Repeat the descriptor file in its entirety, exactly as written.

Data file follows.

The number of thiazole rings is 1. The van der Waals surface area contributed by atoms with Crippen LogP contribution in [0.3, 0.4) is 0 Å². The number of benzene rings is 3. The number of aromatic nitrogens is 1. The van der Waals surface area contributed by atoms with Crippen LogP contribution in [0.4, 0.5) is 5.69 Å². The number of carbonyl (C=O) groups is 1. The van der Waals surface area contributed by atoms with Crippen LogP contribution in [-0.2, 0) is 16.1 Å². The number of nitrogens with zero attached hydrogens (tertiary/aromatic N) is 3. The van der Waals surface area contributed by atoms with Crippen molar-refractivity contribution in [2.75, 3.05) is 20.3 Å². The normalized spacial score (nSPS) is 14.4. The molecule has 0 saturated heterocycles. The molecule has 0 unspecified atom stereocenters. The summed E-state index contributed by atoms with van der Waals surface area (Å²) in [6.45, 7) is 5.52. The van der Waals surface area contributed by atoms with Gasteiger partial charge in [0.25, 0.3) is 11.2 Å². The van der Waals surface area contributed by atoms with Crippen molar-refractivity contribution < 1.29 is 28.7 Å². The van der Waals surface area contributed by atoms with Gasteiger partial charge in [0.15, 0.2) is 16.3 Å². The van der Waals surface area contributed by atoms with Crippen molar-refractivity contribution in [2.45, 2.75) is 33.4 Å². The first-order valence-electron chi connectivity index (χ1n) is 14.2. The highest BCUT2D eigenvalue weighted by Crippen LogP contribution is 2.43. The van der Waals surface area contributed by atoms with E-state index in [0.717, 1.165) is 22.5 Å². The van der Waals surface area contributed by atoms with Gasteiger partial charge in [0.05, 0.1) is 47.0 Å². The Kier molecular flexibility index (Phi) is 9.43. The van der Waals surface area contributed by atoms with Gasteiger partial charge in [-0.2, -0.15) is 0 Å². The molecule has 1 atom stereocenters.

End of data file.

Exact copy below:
The number of thiazole rings is 1. The van der Waals surface area contributed by atoms with Crippen LogP contribution in [0.3, 0.4) is 0 Å². The number of benzene rings is 3. The number of aromatic nitrogens is 1. The van der Waals surface area contributed by atoms with Crippen LogP contribution in [0.4, 0.5) is 5.69 Å². The number of carbonyl (C=O) groups is 1. The van der Waals surface area contributed by atoms with Crippen LogP contribution in [-0.2, 0) is 16.1 Å². The number of nitrogens with zero attached hydrogens (tertiary/aromatic N) is 3. The van der Waals surface area contributed by atoms with Crippen molar-refractivity contribution in [2.75, 3.05) is 20.3 Å². The normalized spacial score (nSPS) is 14.4. The molecule has 0 saturated heterocycles. The molecule has 0 unspecified atom stereocenters. The summed E-state index contributed by atoms with van der Waals surface area (Å²) in [6.45, 7) is 5.52. The van der Waals surface area contributed by atoms with Gasteiger partial charge in [0.25, 0.3) is 11.2 Å². The van der Waals surface area contributed by atoms with Crippen molar-refractivity contribution < 1.29 is 28.7 Å². The van der Waals surface area contributed by atoms with Gasteiger partial charge in [0.15, 0.2) is 16.3 Å². The van der Waals surface area contributed by atoms with Crippen molar-refractivity contribution in [2.45, 2.75) is 33.4 Å². The first-order valence-electron chi connectivity index (χ1n) is 14.2. The highest BCUT2D eigenvalue weighted by Crippen LogP contribution is 2.43. The van der Waals surface area contributed by atoms with E-state index in [0.717, 1.165) is 22.5 Å². The van der Waals surface area contributed by atoms with Gasteiger partial charge in [0.05, 0.1) is 47.0 Å². The Kier molecular flexibility index (Phi) is 9.43. The van der Waals surface area contributed by atoms with Gasteiger partial charge in [-0.2, -0.15) is 0 Å². The molecule has 1 atom stereocenters.